You have questions about Bell’s electric tail rotor. We have answers
By Elan Head | March 2, 2020
Estimated reading time 7 minutes, 3 seconds.
When we published our scoop about Bell’s new electrically distributed anti-torque (EDAT) system on Feb. 19, we were expecting a high level of interest, but the actual reaction was off the charts. The story quickly shot to the top of our list of most-viewed stories of all time, and it provoked a corresponding amount of discussion on our website and social media channels.
We noticed some recurring topics in these online conversations, so we asked Bell’s program director of light aircraft, Eric Sinusas, to address our readers’ most frequently asked questions. Our follow-up interview (edited for length and clarity) appears below.
To recap: EDAT is a replacement for conventional helicopter tail rotors, comprising four small fans each driven by a separate electric motor. The fans have fixed-pitch blades and change rpm constantly. The company has been flight testing EDAT on a Bell 429 helicopter in Mirabel, Quebec, since May 2019, but only revealed the program in February. If you missed our initial report, you can find it here.
Vertical: Does the EDAT system incorporate additional battery/generator capacity above the baseline aircraft?
Eric Sinusas: Yes, we added two generators specifically to power the EDAT motors, but no additional battery capacity. The generators are driven off of what was formerly the tail rotor output shaft from the main rotor gearbox.
Vertical: What happens to the system in the event of a dual engine failure?
Sinusas: When you lose both engines, the main rotor gearbox is still rotating. So because the generators are mounted off of the main rotor gearbox and not the engines, even if you lost both engines, the fact that the main rotor would be spinning in an autorotation means it would still be driving the generators.
Vertical: How much equivalent power does EDAT draw compared to a standard tail rotor?
Sinusas: We’re not getting into specifics at this point, but I can say that the power consumption and overall performance is similar to a conventional aircraft. For this, it was such a huge step to just see what the flying characteristics were of an EDAT system with a constantly changing rpm that our primary focus was on demonstrating the technology. And now that we’ve proven that the technology works and the pilot feedback is positive, the next step is getting into the optimization of the system, and answering some of those questions about energy management, and seeing where we can continue to upgrade the design.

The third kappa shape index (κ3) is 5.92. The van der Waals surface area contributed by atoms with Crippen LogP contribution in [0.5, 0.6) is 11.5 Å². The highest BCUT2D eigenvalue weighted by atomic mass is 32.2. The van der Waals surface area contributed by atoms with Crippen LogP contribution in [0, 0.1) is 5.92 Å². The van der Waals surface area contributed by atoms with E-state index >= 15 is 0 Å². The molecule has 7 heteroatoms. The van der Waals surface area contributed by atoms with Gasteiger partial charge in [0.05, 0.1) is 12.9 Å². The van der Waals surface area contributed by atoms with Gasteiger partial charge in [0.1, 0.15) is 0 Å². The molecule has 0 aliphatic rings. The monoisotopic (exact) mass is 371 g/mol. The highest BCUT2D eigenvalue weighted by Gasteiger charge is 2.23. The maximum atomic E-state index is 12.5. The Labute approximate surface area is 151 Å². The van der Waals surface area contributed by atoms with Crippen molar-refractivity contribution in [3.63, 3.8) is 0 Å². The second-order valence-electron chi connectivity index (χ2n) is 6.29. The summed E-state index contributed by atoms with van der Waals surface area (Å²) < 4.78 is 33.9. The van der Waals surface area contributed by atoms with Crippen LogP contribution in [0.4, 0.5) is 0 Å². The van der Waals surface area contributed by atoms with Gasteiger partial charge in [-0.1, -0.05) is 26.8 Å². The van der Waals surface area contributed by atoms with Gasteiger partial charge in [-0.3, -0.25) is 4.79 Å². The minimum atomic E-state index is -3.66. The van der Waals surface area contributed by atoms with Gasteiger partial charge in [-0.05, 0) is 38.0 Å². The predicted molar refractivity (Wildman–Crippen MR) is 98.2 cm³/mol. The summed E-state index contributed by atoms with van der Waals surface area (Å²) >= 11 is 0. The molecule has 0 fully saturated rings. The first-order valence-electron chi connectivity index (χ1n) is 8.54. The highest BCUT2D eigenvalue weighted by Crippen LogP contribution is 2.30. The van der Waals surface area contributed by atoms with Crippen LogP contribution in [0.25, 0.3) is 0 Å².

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Vertical: How well does the tail rotor shroud handle crosswinds?
Sinusas: We’re still continuing to expand the flight envelope, but we have done a series of different flights in different winds. We’ve also done right sideward flight where the helicopter is flying sideways and towards the right, and then flying sideways towards the left. We’ve done the full forward and backwards flight maneuvers. So far the handling qualities have been good and the pilot feedback has been good, saying that it handles similar to a conventional tail rotor.
The shroud design and what we put on this aircraft was what we could get to demonstrate the fundamental technology as quickly as possible, but we still have a lot of optimization to be done on the ducting as well as the rest of the system.
Vertical: How does the pilot manage the system? For example, to keep it turned on while resting on slippery surfaces, or turn it off when ground personnel are working around the aircraft?
Sinusas: The way it’s working currently is the pilot’s pedals provide a signal that goes through an algorithm and ultimately determines the speed of the motors or the fans. So the pilot is constantly managing his heading. Even when he’s on the ground, if he were on the ground on a slippery surface, he would need to manage his heading, and put in the amount of pedal that he needs to keep the aircraft where he wants it.
The pilot can individually turn on and off each motor — he’s got a switch for that. But if he is on a regular, high-friction landing surface, then he simply won’t demand any rotation with his pedals. So even without turning them off, just by where his pedals are, he can have them such that they’re not rotating or slowly rotating.
In the future, because of the fly-by-wire system, we can certainly upgrade the software and the algorithms to provide more autonomy and ultimately get to the point where the pilot could take his feet completely off the pedals and have the EDAT control itself to maintain heading.
Vertical: How much anti-torque authority does the system provide with one or more fans inoperative?
Sinusas: When you lose a number of fans, you lose some of your thrust capability but not all of it. The maximum thrust design point is in right sideward flight, or the equivalent of hovering with a significant side wind hitting the aircraft broadside. But if you’re not in that condition — if you’re in a hover with no wind, let’s say, or if you’re in forward flight — you don’t need as much thrust. So you actually could have all the authority you need without all four fans.
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We would say certainly if you all of a sudden lost even one of your fans, we’re going to consider that an emergency landing procedure and the pilot’s going to know that he had a failure. Our point is that because it’s only a partial failure, not a complete failure of the tail rotor, he still has some authority to help him get down safely.